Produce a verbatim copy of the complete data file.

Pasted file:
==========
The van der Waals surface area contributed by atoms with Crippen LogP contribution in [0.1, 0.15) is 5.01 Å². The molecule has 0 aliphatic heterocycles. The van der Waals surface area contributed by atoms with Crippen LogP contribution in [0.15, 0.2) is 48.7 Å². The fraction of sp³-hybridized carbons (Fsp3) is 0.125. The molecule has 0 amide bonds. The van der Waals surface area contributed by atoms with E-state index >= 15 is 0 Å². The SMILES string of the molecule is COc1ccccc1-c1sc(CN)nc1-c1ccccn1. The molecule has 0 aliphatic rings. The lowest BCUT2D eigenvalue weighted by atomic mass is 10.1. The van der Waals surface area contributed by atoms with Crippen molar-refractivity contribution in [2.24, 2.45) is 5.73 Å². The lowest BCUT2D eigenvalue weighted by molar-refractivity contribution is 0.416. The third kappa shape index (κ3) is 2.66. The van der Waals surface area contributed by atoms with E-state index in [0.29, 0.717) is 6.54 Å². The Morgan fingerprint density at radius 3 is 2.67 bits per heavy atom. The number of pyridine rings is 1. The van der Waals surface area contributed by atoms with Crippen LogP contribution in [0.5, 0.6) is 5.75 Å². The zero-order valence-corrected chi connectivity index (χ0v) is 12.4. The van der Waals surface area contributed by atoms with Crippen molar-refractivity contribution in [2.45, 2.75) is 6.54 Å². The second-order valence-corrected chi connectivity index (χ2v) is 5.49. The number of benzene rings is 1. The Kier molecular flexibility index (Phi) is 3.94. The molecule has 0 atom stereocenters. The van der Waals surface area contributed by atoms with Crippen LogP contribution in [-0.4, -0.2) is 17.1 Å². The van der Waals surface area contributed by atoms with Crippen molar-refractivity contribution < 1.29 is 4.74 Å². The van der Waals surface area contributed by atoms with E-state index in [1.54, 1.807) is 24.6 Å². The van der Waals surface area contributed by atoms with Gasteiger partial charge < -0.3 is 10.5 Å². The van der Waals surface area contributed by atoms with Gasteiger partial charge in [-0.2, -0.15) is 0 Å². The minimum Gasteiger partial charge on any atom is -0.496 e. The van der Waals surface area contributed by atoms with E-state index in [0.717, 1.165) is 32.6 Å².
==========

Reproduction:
The van der Waals surface area contributed by atoms with Crippen LogP contribution in [0.1, 0.15) is 5.01 Å². The molecule has 0 aliphatic heterocycles. The van der Waals surface area contributed by atoms with Crippen LogP contribution in [0.15, 0.2) is 48.7 Å². The fraction of sp³-hybridized carbons (Fsp3) is 0.125. The molecule has 0 amide bonds. The van der Waals surface area contributed by atoms with E-state index >= 15 is 0 Å². The SMILES string of the molecule is COc1ccccc1-c1sc(CN)nc1-c1ccccn1. The molecule has 0 aliphatic rings. The lowest BCUT2D eigenvalue weighted by atomic mass is 10.1. The van der Waals surface area contributed by atoms with Crippen molar-refractivity contribution in [2.24, 2.45) is 5.73 Å². The lowest BCUT2D eigenvalue weighted by molar-refractivity contribution is 0.416. The third kappa shape index (κ3) is 2.66. The van der Waals surface area contributed by atoms with E-state index in [0.29, 0.717) is 6.54 Å². The Morgan fingerprint density at radius 3 is 2.67 bits per heavy atom. The number of pyridine rings is 1. The van der Waals surface area contributed by atoms with Crippen LogP contribution in [0.5, 0.6) is 5.75 Å². The zero-order valence-corrected chi connectivity index (χ0v) is 12.4. The van der Waals surface area contributed by atoms with Crippen molar-refractivity contribution in [2.45, 2.75) is 6.54 Å². The second-order valence-corrected chi connectivity index (χ2v) is 5.49. The number of benzene rings is 1. The Kier molecular flexibility index (Phi) is 3.94. The molecule has 0 atom stereocenters. The van der Waals surface area contributed by atoms with Crippen LogP contribution in [-0.4, -0.2) is 17.1 Å². The van der Waals surface area contributed by atoms with Crippen molar-refractivity contribution < 1.29 is 4.74 Å². The van der Waals surface area contributed by atoms with E-state index in [1.54, 1.807) is 24.6 Å². The van der Waals surface area contributed by atoms with Gasteiger partial charge < -0.3 is 10.5 Å². The van der Waals surface area contributed by atoms with Gasteiger partial charge in [-0.2, -0.15) is 0 Å². The minimum Gasteiger partial charge on any atom is -0.496 e. The van der Waals surface area contributed by atoms with E-state index in [0.717, 1.165) is 32.6 Å².